To address out-of-stocks, retailers need to assure that there is adequate inventory on the shelf to meet shopper demand. In any given category, there are items that have high demand, and sell several units a day, while others have lower demand and are purchased less frequently.
All of our research has shown that lost sales due to out-of-stocks correlate with product sales velocity. Fast sellers sell out more frequently, and when they do sell out, the impact is felt almost right away. Conversely, slower-moving items sell out less frequently, and their absence may not impact sales for a long period. In our examination of several categories across several retail chains, we found that on average, 86 percent of the items had enough inventory on the shelf to last more than 7 days (days of supply, or DOS). This means that only 14 percent of the items need to be stocked more than one time per week.
To deal with this disparity, retailers must adjust the amount of shelf space allocated to items, giving more space to the faster-moving items, which requires additional shelf facings. A shelf facing refers to the number of times a particular item (or SKU) is visible from the front of the shelf. When the shelf space is designed through a category management system, it seeks to optimize the number of facings for each item. Needless to say, this presents a challenge to category managers, wrestling with the tension of providing enough facings to keep the faster-moving items in stock while providing the variety that shoppers seek.
When variety wins out, retailers frequently institute processes where the top movers or “never-outs” are identified with a specially marked shelf tag to alert store personnel to watch for potential stock out situations with those items. This is a workaround, acting as a medication to soothe the problem but is not a cure. The cure is a redistribution of shelf space based on actual shopper demand, and this requires reliable and accurate data. Traditionally point of sale (POS) data gathered from check-outs has been used in category allocation decisions. But this only tells part of the story. Newer technology, like that provided by Pensa Systems, that continuously monitors the shelf, can provide a much better picture to make decisions on shelf facings.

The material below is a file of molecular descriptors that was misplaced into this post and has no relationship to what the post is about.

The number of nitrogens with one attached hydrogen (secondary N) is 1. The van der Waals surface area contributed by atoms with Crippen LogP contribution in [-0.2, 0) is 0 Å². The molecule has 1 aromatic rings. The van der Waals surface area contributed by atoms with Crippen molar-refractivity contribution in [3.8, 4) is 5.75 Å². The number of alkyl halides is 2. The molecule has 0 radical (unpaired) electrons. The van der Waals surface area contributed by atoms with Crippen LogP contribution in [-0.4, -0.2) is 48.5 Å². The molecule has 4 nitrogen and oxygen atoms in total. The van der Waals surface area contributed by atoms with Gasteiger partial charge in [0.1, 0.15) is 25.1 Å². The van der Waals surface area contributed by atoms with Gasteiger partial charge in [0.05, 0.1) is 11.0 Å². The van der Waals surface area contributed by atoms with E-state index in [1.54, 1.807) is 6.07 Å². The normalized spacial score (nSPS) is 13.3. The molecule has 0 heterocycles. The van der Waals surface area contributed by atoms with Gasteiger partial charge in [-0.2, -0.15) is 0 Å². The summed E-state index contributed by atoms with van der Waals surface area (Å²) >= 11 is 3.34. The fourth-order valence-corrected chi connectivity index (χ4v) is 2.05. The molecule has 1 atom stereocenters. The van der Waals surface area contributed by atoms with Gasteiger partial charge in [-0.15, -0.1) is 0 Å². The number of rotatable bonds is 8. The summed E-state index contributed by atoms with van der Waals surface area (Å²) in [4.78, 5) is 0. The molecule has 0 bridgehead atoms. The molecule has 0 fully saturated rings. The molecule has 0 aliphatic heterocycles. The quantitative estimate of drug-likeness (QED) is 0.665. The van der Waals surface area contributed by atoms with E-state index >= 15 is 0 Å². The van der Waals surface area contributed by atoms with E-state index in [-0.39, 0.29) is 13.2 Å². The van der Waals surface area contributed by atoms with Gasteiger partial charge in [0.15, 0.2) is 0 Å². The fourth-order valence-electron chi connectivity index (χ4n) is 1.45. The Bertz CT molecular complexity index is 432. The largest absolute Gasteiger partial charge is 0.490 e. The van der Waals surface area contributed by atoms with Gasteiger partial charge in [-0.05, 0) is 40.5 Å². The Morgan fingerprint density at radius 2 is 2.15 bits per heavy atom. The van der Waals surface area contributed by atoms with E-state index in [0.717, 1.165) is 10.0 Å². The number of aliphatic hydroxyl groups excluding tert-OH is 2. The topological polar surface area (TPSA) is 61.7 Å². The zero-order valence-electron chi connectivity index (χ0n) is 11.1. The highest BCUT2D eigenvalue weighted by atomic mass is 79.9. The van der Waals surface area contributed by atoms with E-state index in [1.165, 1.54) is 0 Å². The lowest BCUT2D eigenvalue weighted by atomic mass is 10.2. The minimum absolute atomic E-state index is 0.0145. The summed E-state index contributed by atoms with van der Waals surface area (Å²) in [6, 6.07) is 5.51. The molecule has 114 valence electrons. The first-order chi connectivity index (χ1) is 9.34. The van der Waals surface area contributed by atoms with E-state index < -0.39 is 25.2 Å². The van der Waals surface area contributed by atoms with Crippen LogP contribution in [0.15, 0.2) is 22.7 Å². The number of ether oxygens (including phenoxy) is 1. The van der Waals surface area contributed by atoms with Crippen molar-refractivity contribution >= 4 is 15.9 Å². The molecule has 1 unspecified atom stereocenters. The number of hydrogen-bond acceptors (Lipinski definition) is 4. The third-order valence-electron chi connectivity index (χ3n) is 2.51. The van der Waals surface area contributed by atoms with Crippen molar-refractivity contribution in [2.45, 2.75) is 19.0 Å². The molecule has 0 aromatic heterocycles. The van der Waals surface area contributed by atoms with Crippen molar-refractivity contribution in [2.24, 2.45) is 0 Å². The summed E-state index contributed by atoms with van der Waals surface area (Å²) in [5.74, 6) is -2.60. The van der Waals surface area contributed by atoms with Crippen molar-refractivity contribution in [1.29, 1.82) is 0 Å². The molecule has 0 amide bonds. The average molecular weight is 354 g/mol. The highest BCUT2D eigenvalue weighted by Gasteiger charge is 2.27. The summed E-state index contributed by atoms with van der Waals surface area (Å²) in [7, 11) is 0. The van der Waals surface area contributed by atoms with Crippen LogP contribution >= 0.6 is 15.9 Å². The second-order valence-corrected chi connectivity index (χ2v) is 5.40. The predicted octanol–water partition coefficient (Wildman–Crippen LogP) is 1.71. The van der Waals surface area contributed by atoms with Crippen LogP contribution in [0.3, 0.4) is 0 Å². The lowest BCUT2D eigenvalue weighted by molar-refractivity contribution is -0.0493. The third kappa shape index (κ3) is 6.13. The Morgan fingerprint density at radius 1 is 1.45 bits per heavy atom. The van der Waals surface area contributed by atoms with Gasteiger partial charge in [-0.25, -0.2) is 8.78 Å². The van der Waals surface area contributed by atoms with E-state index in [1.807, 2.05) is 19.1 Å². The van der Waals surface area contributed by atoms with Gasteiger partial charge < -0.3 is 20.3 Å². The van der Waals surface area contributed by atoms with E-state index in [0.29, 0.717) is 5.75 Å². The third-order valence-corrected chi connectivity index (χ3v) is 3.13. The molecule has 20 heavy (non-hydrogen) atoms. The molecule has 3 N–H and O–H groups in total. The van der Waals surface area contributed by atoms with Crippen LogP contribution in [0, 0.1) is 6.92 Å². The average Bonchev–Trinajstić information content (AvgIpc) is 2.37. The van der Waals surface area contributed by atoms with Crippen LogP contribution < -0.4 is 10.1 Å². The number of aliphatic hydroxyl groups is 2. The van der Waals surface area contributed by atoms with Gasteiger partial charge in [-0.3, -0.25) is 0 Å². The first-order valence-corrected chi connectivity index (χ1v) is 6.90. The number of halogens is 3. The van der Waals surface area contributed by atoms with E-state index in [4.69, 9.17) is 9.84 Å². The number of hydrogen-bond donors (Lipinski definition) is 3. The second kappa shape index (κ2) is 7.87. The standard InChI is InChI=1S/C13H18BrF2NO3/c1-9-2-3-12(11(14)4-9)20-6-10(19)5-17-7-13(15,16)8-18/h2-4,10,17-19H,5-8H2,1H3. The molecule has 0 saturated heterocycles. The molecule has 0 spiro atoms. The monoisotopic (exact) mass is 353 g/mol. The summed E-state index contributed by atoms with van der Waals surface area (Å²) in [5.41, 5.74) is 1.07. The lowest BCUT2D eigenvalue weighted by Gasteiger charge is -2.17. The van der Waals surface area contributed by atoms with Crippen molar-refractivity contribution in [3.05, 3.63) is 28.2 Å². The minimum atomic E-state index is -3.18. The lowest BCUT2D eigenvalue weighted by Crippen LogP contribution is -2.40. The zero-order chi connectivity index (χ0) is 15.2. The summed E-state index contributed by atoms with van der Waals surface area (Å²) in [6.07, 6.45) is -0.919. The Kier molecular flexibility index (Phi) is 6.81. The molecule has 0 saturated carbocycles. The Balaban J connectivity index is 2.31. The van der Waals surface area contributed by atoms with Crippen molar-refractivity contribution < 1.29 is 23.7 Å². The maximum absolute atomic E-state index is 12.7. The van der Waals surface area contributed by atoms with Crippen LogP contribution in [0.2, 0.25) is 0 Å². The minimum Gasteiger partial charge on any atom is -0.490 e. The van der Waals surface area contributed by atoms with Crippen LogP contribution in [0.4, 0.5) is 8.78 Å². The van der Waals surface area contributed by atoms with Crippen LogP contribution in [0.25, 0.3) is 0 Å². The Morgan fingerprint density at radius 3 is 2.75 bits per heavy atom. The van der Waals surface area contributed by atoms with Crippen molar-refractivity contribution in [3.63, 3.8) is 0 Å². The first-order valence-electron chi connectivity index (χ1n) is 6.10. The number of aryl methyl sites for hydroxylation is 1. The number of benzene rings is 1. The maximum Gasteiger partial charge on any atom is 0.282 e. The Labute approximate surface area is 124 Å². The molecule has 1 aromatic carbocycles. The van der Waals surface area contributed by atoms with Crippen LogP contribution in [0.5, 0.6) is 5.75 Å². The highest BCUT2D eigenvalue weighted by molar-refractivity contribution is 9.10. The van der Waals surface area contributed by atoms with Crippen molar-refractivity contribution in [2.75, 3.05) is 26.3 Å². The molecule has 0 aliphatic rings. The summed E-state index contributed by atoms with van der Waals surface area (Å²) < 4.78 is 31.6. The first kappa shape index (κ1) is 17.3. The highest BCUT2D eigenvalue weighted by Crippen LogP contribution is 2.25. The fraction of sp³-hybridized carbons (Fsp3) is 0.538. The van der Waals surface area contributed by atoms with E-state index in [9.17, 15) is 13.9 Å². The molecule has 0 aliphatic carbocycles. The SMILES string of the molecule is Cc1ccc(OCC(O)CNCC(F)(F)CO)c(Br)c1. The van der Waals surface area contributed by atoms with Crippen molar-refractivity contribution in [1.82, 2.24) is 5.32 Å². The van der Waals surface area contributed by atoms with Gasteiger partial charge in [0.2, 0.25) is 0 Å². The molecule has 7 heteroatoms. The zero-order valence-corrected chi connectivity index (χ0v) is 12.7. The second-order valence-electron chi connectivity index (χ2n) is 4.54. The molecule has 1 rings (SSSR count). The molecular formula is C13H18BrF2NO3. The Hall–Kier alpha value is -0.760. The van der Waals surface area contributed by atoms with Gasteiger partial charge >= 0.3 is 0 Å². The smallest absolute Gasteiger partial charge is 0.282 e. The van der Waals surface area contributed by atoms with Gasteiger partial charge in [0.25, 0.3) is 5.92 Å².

The starting point for allocating the number of facings on the shelf has traditionally been the case pack size. Retailers prefer to stock an entire case on the shelf, and this takes up space on the shelf. Since labor is expensive and tracking partial cases increases labor costs, stocking a full case on the shelf increases labor efficiency. Keep in mind that, regardless of sales frequency, even the slowest moving SKU requires one facing, and this occupies the available space.
Like with any budget, most of the space is fixed, and there isn’t a lot of room for discretionary facings. This places a greater need for reliable and accurate data to make the hard decisions of how to allocate that discretionary space as well as knowing which items might be “rationalized” or entirely removed from the shelf to make room for additional facings of faster moving items. Using algorithms like the ones behind Pensa’s Shelf Facings Optimization provides the information needed to make the best decisions.
We know from multiple tests in category management that shoppers respond favorably to minor reductions in choice within a category, especially when there are reasonable substitutes. Thus, an option worth examining is finding additional space for fast moving items at the expense of removing the slowest moving items. The question becomes, just how deep can a retailer make this adjustment until the negative effects outweigh the sales gained from fewer OOS events? Again, these decisions can only be made with reliable and accurate data.
These are not easy decisions, and they also must include the overall strategy of the store. In my years of researching shopper reactions to stock outs, it is clear that the total cost of having items out-of-stock when the shopper wants to purchase them is much larger than the immediate lost sale. Costs are incurred by the retailer, the supplier of the item, and by the shopper.
I am encouraged to see the focus on shelf-facing entering the discussion. The “real estate” on the store shelf is a valuable asset, and out-of-stocks reduce the return on that asset. Using computer vision and AI to measure out-of-stocks regularly and accurately is an important new technology that enhances our previous reliance on the less reliable point-of-sale data,
We (myself along with co-author Daniel Corsten) address the topic of shelf-facings in more detail in our new book, Shelf Confidence: A Practical Guide to Reducing Out-of-Stocks and Improving Product Availability in Retail, which is available on Amazon.
This guest blog is by Tom Gruen, Professor of Marketing at University of New Hampshire. Tom is a retail industry expert and an advisor to Pensa Systems.